Pina colada blues once upon a blue moon

Pina Colada Blues’ Once Upon a Blue Moon is dreamy; but is it enough?


Take a dream-pop, electronica soundscape, and invite a slew of talented featuring artists to cast their brushstrokes and you’ve got Pina Colada Blue’s brand new album – Once Upon a Blue Moon. The Kerala-based producer made his return to the indie-pop music scene, armed with his first ever full-length album, and it is a cinematic affair from start to finish. 

Speaking of the album, Pina Colada Blues aka Kevin, explains, “This is a chill indie electronic pop album fused with a lot of genres including lofi, pop, trap, [and] Indian fusion.” That description holds true of each of the eight tracks on this buzzing release; a fizzy cocktail of happy-pop genres. Thematically, the album explores the lifespan of a relationship. Kevin says, “The album portrays a story of a relationship from its inception to its end and moving on.” 

The album features seven tracks in Malayalam, and one in Tamil. But language aside, they all fall into one bracket – moody. Once Upon a Blue Moon is a catalogue of heavily produced lo-fi tracks that are reminiscent of the “dreamy” aesthetic that has taken over many corners of the internet these days. 

Melodic vocal arrangements take their form in tracks like ‘Mazhayi’, ‘Omal Poove’, ‘Akalakayo’, and ‘Ee Vazhiye’. Fiery, passionate verses in hip-hop arrive on ‘One Side Kadhal’ and ‘Kamuki’. But it’s the final tracks on the project that really stand out, disrupting the familiarity of pop offered on this album for the most part. ‘Thenale’ and ‘Pularikal’ feature experimental production and the rise and fall of orchestral tones which will surprise you with every bar.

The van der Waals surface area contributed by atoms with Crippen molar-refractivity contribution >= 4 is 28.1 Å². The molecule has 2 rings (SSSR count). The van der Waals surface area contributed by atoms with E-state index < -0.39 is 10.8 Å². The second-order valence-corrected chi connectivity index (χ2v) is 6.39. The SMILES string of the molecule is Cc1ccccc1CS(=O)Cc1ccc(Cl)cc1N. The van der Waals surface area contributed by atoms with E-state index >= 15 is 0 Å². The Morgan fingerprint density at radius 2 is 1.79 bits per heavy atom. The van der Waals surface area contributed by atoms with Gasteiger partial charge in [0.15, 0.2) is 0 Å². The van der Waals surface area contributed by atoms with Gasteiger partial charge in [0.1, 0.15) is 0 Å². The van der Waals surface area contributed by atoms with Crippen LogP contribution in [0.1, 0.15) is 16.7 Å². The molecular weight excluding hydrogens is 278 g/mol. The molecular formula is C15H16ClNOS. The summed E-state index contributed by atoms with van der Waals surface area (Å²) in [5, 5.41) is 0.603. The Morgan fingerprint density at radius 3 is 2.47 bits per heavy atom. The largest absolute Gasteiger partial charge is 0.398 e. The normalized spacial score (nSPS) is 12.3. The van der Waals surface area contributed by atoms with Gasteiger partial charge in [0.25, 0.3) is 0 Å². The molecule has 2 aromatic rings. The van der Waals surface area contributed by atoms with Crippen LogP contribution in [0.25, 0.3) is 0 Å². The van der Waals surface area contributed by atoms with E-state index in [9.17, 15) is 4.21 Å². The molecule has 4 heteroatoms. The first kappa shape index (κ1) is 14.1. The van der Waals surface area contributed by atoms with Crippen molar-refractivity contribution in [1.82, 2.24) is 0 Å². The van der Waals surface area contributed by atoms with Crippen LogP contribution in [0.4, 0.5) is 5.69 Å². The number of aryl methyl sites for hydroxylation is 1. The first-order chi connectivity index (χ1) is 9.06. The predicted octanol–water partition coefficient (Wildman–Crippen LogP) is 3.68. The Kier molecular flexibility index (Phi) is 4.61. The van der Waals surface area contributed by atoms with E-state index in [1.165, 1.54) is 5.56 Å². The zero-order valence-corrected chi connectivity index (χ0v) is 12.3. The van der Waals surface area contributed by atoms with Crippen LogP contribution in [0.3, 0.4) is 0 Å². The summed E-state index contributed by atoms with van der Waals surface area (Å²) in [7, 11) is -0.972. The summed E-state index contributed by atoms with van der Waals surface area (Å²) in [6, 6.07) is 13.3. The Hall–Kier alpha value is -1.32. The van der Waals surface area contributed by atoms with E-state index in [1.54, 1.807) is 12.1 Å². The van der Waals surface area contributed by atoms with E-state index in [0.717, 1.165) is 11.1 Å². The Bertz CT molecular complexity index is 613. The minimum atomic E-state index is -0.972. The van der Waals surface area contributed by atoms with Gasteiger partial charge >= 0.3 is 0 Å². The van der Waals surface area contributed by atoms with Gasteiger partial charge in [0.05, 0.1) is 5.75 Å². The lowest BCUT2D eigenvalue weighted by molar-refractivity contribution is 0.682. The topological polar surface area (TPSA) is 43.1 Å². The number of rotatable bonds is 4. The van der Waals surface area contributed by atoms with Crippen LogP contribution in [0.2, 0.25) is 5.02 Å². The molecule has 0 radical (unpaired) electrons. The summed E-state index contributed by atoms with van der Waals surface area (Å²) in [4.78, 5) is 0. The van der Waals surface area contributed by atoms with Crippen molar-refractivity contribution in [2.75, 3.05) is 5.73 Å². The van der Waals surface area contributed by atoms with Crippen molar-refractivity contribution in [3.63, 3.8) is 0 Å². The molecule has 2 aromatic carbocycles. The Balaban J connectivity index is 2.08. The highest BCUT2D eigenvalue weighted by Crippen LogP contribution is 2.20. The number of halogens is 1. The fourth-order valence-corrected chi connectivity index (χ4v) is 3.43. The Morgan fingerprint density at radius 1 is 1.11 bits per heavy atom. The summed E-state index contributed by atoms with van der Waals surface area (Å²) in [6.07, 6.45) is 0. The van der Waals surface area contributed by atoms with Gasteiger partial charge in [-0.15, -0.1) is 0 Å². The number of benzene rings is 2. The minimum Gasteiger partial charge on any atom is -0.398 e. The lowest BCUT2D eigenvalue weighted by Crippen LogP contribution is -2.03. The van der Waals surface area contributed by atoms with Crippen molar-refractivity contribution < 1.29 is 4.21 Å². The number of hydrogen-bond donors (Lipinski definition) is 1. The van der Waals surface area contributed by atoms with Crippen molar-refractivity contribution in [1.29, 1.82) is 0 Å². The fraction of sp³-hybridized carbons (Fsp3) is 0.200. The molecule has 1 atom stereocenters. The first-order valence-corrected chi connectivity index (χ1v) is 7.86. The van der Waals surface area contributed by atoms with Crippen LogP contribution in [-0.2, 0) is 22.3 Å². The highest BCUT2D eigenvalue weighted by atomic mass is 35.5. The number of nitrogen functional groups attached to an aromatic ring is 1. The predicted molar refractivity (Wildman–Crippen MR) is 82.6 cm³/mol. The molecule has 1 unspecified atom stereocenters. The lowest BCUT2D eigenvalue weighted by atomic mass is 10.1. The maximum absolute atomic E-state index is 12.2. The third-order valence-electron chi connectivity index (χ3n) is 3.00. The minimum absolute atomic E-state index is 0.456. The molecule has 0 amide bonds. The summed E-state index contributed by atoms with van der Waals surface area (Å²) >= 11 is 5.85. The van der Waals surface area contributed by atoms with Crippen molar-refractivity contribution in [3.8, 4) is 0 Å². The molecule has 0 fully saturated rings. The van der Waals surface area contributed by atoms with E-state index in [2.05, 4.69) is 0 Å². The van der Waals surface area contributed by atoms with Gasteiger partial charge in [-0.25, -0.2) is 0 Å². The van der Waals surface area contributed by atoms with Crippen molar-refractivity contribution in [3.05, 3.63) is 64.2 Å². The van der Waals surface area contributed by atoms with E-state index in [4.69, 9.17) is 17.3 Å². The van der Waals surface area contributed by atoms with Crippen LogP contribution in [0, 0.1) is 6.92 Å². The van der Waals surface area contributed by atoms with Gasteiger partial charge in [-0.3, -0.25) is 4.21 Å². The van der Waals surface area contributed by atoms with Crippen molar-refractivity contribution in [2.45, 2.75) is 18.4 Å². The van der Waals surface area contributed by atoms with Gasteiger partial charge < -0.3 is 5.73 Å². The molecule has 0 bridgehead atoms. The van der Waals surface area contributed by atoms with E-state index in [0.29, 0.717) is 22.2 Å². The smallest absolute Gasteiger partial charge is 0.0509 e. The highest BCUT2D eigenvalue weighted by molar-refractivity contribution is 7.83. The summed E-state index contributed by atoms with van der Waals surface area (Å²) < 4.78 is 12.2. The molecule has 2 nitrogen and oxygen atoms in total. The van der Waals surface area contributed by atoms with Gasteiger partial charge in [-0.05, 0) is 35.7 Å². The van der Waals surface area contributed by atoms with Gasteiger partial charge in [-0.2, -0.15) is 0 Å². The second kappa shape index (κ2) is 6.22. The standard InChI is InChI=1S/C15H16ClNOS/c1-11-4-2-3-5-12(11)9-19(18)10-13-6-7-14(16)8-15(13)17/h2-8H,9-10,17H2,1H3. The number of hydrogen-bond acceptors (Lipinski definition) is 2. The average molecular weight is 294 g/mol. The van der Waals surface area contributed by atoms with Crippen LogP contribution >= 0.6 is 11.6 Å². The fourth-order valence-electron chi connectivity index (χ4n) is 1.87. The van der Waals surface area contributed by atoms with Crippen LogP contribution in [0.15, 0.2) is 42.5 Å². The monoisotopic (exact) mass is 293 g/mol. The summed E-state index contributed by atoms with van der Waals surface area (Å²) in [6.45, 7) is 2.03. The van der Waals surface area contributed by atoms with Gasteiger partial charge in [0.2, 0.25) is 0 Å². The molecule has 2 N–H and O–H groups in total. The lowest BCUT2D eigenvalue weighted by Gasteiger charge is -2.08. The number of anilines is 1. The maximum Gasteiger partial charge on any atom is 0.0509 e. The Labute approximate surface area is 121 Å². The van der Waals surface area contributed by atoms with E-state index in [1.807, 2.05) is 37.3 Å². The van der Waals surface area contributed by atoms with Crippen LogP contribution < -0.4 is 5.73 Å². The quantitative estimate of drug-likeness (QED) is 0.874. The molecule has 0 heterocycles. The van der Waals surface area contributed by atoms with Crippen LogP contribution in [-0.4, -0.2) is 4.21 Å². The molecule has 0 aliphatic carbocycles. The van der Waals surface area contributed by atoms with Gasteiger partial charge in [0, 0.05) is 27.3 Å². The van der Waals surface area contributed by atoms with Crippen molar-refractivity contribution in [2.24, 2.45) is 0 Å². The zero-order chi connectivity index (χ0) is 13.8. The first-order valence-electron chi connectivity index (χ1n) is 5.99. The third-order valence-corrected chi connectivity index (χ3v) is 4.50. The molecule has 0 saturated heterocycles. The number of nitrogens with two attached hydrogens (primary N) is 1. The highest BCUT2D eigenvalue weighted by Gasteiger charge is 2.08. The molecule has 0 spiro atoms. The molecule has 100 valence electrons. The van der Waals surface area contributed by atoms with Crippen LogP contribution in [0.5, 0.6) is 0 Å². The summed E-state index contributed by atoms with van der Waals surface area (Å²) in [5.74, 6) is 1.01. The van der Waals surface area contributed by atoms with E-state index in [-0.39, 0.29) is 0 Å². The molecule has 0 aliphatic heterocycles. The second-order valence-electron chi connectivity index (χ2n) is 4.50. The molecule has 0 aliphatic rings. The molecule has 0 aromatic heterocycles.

Now, while the album runs ripe by ways of consistency, that also stands out as one of its downfalls. Once Upon a Blue Moon is a pleasant listen. But, a few tracks in and you can be sure of what to expect. This collection, while it paints a pretty picture, falls short on the necessary inventiveness to properly distinguish one track from the other and doesn’t entirely tap into the thematic potentials of the storyverse the artist set out with. 

It’s moody, sure, but it sways only in the pleasant realms of one or two moods, never really, fully breaking into the no-holds-barred territory this album could have easily accessed, if the last two tracks are anything to go by. 

The basis of every musical exploration – what works and what doesn’t – is set by each individual listener, and rightly so. And in that respect, aside from offering a cinematic sonic landscape, Once Upon a Blue Moon opens the door to Malayalam pop music with slick ease. It’s accessible; it accommodates you. So interestingly, while the album is, maybe too consistent, it intelligently poses the question of whether consistency is key in this case. 

Combining the aesthetic charm of every lo-fi, indie mix out there and the artist’s own purpose, Once Upon a Blue Moon is a sincere effort. Seemingly, it’s got something for all those who enjoy the dreamy soundscapes of lo-fi, indie pop. But, maybe, Pina Colada Blues has just about scratched the surface with this one, with uncharted territory yet to be explored.